Call the Scanner Experts

Document Scanners | Wide Scanners
ScanTastik 25 year anniversary
Customer Reviews
My Account | Register | Cart
Quote Request | Gov't Sales
We are open and ready to help with your scanner purchase. Give us a call at 1-800-977-4935

Document Scanning
Frequently Asked Questions (FAQ)

All of the responses are general (some humorous), call if you have a specific question.

Q. What's a TIFF image?


When you send a fax, your fax machine creates a TIFF image file and transmits the file. Your fax machine is a small scanner. Most fax machines scan at 50 or 75 dpi. A TIFF image is "viewable" and "editable". The image has no intelligent data, for example no text "fonts", no entities that can be changed from "circle" to "arc" etc. Typical file formats include tif, pcx, cg4, rle, rlc, tga. TIFF stands for Tagged Image File Format. CALS is the Government version of TIFF. This can be a CAL extension, a CG4 extension, or a TG4 extension. Note most raster editing programs (Paint Shop Pro, Adobe Photoshop, Harvard Graphics etc. have size and/or pixel limitations for display/editing. If your drawing is larger than 11x17" you may not be able to use the aforementioned programs without great difficulty( if at all) to edit your raster files.

Q. What is DPI and what are the differences?

A. DPI stands for dots per inch. A scanner passes over a document and uses 200 dots in an inch to measure the Intensity of the reflection. A dot is either black or white in a 2 bit image. In image formats such as JPEG and TIFF version 7+ you can have a 48bit image. In this case, the camera in the scanner uses shades of grey for each intensity. This is the same for color scanning. A 400 dpi scan has more dots in each inch, and therefore more shades of grey or colors. This does not necessarily mean that 400 dpi is a sharper image. See below.

Q. Why shouldn't I scan everything at 400 dpi?

A. Your fax machine "scans" at 75 dpi. Most people find that sufficient. Standard industry scanning is done at 300 dpi. This is high enough to pick up most specks on a drawing. A 300 dpi scan adds a smoother "edge" to lines, but there is software available that can do the same task. Most people ask for 400 dpi scans and then want them de-speckled, which in effect reduces the specks that the additional 300 dpi just picked up! Also, file size is greater than 5x that of a 300 dpi when you scan at 400 dpi, let alone 600dpi. Finally, it also takes 3x as long or more to scan, so the cost is more.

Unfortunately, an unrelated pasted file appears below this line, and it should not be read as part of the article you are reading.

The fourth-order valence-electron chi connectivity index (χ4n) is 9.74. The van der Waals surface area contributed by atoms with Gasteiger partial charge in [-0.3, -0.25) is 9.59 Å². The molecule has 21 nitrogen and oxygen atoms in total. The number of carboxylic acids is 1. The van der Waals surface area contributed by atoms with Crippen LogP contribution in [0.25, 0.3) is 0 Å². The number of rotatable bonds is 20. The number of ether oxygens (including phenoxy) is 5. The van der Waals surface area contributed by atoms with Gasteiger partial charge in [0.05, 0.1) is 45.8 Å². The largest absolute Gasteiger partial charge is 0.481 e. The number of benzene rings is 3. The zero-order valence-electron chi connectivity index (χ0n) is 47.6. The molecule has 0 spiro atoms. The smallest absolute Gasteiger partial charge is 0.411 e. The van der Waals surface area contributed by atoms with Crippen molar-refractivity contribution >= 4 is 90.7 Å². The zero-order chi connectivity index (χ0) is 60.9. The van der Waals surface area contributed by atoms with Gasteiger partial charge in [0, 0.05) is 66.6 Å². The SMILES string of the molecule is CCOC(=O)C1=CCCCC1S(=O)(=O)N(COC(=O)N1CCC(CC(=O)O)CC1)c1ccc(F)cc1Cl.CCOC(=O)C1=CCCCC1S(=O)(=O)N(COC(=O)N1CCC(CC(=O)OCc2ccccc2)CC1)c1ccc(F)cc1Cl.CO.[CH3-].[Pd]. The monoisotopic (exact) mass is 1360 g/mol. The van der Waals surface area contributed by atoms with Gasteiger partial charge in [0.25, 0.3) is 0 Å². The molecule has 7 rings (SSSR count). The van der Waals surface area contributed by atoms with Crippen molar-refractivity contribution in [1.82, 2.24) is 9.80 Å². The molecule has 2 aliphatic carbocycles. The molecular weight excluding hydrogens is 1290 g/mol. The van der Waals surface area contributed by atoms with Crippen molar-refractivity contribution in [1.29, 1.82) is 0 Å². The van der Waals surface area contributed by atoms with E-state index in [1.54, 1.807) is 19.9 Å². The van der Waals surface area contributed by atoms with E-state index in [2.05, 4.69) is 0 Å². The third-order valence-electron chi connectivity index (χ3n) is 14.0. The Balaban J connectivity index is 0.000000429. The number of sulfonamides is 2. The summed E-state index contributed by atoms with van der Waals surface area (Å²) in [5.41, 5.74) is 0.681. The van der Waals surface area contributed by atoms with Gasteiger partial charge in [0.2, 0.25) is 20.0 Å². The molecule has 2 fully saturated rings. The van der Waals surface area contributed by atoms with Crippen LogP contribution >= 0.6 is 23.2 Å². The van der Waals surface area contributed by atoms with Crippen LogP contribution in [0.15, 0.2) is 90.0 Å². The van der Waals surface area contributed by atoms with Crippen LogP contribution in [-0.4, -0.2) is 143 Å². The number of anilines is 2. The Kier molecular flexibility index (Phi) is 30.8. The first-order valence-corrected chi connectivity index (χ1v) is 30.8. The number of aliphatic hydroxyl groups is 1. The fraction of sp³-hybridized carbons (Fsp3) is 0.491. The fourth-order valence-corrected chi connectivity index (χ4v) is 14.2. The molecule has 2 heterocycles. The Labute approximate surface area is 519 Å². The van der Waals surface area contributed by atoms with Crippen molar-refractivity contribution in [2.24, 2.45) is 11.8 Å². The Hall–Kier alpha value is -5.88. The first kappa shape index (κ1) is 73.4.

Answer 2. Color. Scan Color documents @ 150 dpi, not 300 dpi. Why? Because color uses 48 bits to delineate the color spectrum. Black & White uses 2 bits. Therefore, the file "detail" is huge, resulting in a huge file size. Color @ 150 dpi "catches" almost all the gradients of the colors. Higher DPI results in even higher gradients. If you are just scanning standard Invoices with 3 colors on them, you don't need more than 64 "gradients" of Red or Green or Blue. Even photographs only have 254 gradients. Unless you intend to enlarge a file bigger than 11x17", the additional "colors" that you get from 300 dpi is not necessary and will just take up huge space on your storage server and slow your network down when retrieving the file.

Q. How many pages do I have to scan?

A. For a rule of thumb, 15,000 sheets of scanned 8.5 x11 paper (300 dpi) come from ONE file cabinet drawer (or shelf of the same size...)
A standard size (12"x12") bankers box has 3,500 sheets in it, which are typically 5,000 images.

A lateral file drawer has 22,000 images in it.

Q. Why shouldn't I buy a scanner and do it myself ?

A. You can, we'll sell you one. Depending on your needs, about $400 will get you started.
Visit our document scanner section

Q. I need 100,000 pages scanned by next week.

A. We get this request about every other month. ScanTastik uses the most advanced equipment to scan documents, however, the documents are never in the condition needed to automate the process. In a perfect world, the documents would come in looking like a ream of new paper. In the imaging world, the documents come in stapled, torn, dog-eared, folded and unsorted. These conditions require document unassembled ($), scanning preparation($), manual scanning($), and finally, reassembly($). It takes many more 'man hours' to get the documents to the scanner and back into the box than it does to scan them, and time is money.

Q. I need these as a PDF.

A. Which one?
--The one for Adobe Acrobat.
No, which type of PDF?-- There are 40 variations of .pdf
This takes a whole page so please follow this link.

Call us or email us if you have a question we're happy to help

Request a Quote Here

or Call 1-800-977-4935

Back to Top